After all, the right hon. Member for the Scottish Universities laid it down as one of his principles that responsibilities for particular parts of the Civil Defence programme should continue to lie with the appropriate Ministry. If we accept that, the problem is one of co-ordination and not of bringing all the immediate responsibilities under a single body. The way in which all our joint planning staffs are appointed in our system of government is through committees, and I think it will be agreed that the Civil Defence Joint Planning Staff and the Civil Defence Committee above it seem to meet the case in this particular sphere.

Brigadier Head

I apologise for interrupting and I thank the hon. Gentleman for giving way. I quite agree with the importance of having a committee to co-ordinate all the many Departments concerned with this matter, but I want to ask—and I believe the House will be interested to know—if the Civil Defence organisation is a mess and nothing goes ahead as the Home Secretary directs, how are we to know whose is the fault? We cannot blame the committee. I am only asking that somebody should be in charge of Civil Defence in the same position as the Prime Minister was in regard to defence in the war; that it should be somebody's fault and somebody's responsibility.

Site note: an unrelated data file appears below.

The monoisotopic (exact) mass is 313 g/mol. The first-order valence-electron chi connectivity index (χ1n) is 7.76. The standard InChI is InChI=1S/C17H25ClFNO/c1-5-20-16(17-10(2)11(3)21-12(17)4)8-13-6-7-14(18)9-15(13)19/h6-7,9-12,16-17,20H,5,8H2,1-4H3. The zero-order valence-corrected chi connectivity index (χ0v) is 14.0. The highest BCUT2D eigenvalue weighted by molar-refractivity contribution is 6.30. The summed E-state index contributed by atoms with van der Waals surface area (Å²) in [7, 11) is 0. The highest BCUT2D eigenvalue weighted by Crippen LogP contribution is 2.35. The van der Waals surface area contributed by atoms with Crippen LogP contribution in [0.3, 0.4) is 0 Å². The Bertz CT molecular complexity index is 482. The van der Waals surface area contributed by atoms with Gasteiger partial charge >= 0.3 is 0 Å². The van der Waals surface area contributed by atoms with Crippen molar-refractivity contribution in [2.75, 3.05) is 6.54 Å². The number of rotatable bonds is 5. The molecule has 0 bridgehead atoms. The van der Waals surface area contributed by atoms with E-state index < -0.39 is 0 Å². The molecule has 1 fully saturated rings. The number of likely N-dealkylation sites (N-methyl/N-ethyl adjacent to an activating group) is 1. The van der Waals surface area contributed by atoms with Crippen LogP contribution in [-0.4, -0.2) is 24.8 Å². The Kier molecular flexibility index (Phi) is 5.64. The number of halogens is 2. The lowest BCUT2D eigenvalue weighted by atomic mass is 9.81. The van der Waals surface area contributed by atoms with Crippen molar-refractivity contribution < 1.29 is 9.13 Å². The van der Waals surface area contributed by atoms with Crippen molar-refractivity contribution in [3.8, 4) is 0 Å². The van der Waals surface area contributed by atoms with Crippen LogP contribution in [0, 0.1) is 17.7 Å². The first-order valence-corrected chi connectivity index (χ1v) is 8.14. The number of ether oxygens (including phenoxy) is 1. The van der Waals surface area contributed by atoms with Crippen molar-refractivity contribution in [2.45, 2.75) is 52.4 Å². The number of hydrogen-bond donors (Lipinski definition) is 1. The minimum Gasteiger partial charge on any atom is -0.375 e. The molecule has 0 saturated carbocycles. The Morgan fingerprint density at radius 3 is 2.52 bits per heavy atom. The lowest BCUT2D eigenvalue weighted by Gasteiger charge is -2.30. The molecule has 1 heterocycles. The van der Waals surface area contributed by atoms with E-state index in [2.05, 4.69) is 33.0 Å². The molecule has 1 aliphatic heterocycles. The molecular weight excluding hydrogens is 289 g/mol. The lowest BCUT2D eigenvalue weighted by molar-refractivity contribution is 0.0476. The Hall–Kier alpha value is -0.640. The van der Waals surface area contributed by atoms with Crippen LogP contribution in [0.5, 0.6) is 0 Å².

Mr. Younger

There is no doubt whatever about the Cabinet responsibility in this matter. The responsibility is on my right hon. Friend the Home Secretary. If the hon. and gallant Member for Carshalton remembers, there was a discussion, I think in the Defence Debate which followed the first White Paper on Defence, whether it should not have been on the Minister of Defence, but it was quite clearly stated, and the reason explained, that it was to be on the Home Secretary. It is all very well for the hon. and gallant Member to suggest that my right hon. Friend is too busy to deal with it; many Ministers are busy—I believe they are all busy—but that does not alter the fact that there is a completely clear and completely undivided responsibility in this matter.

May I pass to the Home Office Memorandum to local authorities to which there has been much reference? Some hon. Members clearly had copies, either because they themselves were members of local authorities or otherwise had obtained them. It was issued to the Press at the time——

Brigadier Head

Issued to the Press?

Mr. Younger

I think a very brief summary was given quite correctly by my hon. and gallant Friend the Member for Dulwich (Major Vernon) who sits behind me. In that Memorandum, as has been stated, three main categories were mentioned—the military mobile column, the local mobile service, and the local static forces. A good many questions have been asked about the military mobile columns and their role. In the Home Office at the present moment steps are being taken to work out, in conjunction with the War Office, a programme which we hope will ensure that proper Civil Defence training is given to military personnel. That is a matter which is only in the process of being worked out and I cannot give precise details as to what is likely to emerge from that training programme, which in the Home Office is in the control of Sir John Hodsoll, whose name is very well known to all those who have engaged in Civil Defence.